On the other hand, evidence supporting a link between oestrogen depletion and risk for Alzheimer’s disease (AD) appears relatively consistent.[10] High level of progesterone during luteal phase is also associated with impaired emotion recognition accuracy and enhanced emotional memory.[8] Neuroprotective effects of oestrogen are through modulation of molecules involved in apoptosis and its action as an antioxidant.[1] Altogether, these data support the pivotal role played by oestrogen and progesterone in cognitive processing.

Physical exercise has shown to improve a person’s attentiveness and cognitive skills. A vast literature supports the notion that monoamine systems, namely dopamine, norepinephrine and serotonin, hormones, namely endocannabinoids and brain-derived neurotropic factor (BDNF) act in a concerted fashion to enhance exercise-induced various aspects of cognitive function.[11] Several studies documented the effect of acute bout of moderate exercise on executive function of brain in pre-adolescent children and older adults. The studies related to the effect of the physical activity on the brain and cognition has grown in interest in recent years, with an increasing number of reports indicating that chronic participation and single, acute bouts of exercise, benefit a host of cognitive processes.[12] However, some studies fail to replicate the beneficial effect of acute exercise.[13] Moreover, fewer studies have investigated the effect of acute exercise on event-related potentials (ERPs), which are time-locked brain responses to specific events.[14] Since both exercise and ovarian hormones seem to be having an effect on cognition, the present study intends to determine the effect of acute bout of moderate exercise in cognitive processing in young women in early proliferative phase when the levels of oestrogen and progesterone are low and midluteal phase, when the levels of both the hormones are high.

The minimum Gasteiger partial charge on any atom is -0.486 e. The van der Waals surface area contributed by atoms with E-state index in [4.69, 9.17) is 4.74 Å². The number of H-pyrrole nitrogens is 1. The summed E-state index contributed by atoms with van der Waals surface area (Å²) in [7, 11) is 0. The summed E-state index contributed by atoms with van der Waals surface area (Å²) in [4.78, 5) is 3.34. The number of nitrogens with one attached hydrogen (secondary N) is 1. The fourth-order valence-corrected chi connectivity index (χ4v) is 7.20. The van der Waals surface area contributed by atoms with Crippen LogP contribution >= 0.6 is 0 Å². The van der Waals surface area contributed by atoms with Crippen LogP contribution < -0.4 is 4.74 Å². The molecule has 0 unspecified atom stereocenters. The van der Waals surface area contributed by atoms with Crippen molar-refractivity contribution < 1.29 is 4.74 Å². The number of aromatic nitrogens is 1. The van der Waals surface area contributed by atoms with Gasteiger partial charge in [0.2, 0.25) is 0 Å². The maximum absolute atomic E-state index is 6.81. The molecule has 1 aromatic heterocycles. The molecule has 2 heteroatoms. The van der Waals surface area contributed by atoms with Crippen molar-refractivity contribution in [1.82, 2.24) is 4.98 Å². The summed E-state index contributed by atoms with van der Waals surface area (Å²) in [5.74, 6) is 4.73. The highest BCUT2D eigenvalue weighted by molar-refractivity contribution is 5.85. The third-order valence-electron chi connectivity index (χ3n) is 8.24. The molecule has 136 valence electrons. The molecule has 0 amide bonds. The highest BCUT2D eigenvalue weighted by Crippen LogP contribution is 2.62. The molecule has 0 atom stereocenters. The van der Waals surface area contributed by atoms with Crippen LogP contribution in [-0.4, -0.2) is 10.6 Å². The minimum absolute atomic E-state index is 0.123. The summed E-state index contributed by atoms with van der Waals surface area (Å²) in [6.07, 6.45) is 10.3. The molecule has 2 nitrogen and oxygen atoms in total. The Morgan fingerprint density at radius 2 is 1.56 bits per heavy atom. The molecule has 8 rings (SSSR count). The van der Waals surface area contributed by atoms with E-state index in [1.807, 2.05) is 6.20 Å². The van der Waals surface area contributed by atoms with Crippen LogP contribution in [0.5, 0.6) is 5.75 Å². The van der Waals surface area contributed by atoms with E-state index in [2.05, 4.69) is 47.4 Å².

MATERIALS AND METHODS

Participants